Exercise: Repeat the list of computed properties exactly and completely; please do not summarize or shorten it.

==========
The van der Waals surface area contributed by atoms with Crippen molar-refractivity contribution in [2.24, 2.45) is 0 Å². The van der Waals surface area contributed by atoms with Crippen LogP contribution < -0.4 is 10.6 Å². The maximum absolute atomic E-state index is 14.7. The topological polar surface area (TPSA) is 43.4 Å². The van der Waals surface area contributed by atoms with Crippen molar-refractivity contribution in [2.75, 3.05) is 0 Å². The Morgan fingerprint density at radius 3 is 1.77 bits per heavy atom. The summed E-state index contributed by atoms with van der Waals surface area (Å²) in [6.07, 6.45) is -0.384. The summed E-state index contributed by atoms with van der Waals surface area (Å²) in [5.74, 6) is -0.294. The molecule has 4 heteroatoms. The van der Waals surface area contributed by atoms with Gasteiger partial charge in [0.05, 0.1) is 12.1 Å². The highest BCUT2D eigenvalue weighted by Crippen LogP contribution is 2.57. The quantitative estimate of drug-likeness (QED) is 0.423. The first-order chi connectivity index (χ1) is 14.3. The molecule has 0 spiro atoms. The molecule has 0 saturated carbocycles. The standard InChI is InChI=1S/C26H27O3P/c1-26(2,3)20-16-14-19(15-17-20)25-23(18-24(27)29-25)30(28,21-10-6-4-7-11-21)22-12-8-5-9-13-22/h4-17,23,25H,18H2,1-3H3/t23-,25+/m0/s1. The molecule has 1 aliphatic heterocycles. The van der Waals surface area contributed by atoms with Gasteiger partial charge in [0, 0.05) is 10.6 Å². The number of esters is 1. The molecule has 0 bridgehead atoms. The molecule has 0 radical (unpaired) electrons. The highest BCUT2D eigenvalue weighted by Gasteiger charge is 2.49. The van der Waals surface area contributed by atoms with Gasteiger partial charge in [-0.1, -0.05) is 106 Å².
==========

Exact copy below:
The van der Waals surface area contributed by atoms with Crippen molar-refractivity contribution in [2.24, 2.45) is 0 Å². The van der Waals surface area contributed by atoms with Crippen LogP contribution < -0.4 is 10.6 Å². The maximum absolute atomic E-state index is 14.7. The topological polar surface area (TPSA) is 43.4 Å². The van der Waals surface area contributed by atoms with Crippen molar-refractivity contribution in [2.75, 3.05) is 0 Å². The Morgan fingerprint density at radius 3 is 1.77 bits per heavy atom. The summed E-state index contributed by atoms with van der Waals surface area (Å²) in [6.07, 6.45) is -0.384. The summed E-state index contributed by atoms with van der Waals surface area (Å²) in [5.74, 6) is -0.294. The molecule has 4 heteroatoms. The van der Waals surface area contributed by atoms with Gasteiger partial charge in [0.05, 0.1) is 12.1 Å². The highest BCUT2D eigenvalue weighted by Crippen LogP contribution is 2.57. The quantitative estimate of drug-likeness (QED) is 0.423. The first-order chi connectivity index (χ1) is 14.3. The molecule has 0 spiro atoms. The molecule has 0 saturated carbocycles. The standard InChI is InChI=1S/C26H27O3P/c1-26(2,3)20-16-14-19(15-17-20)25-23(18-24(27)29-25)30(28,21-10-6-4-7-11-21)22-12-8-5-9-13-22/h4-17,23,25H,18H2,1-3H3/t23-,25+/m0/s1. The molecule has 1 aliphatic heterocycles. The van der Waals surface area contributed by atoms with Gasteiger partial charge in [0, 0.05) is 10.6 Å². The number of esters is 1. The molecule has 0 bridgehead atoms. The molecule has 0 radical (unpaired) electrons. The highest BCUT2D eigenvalue weighted by Gasteiger charge is 2.49. The van der Waals surface area contributed by atoms with Gasteiger partial charge in [-0.1, -0.05) is 106 Å².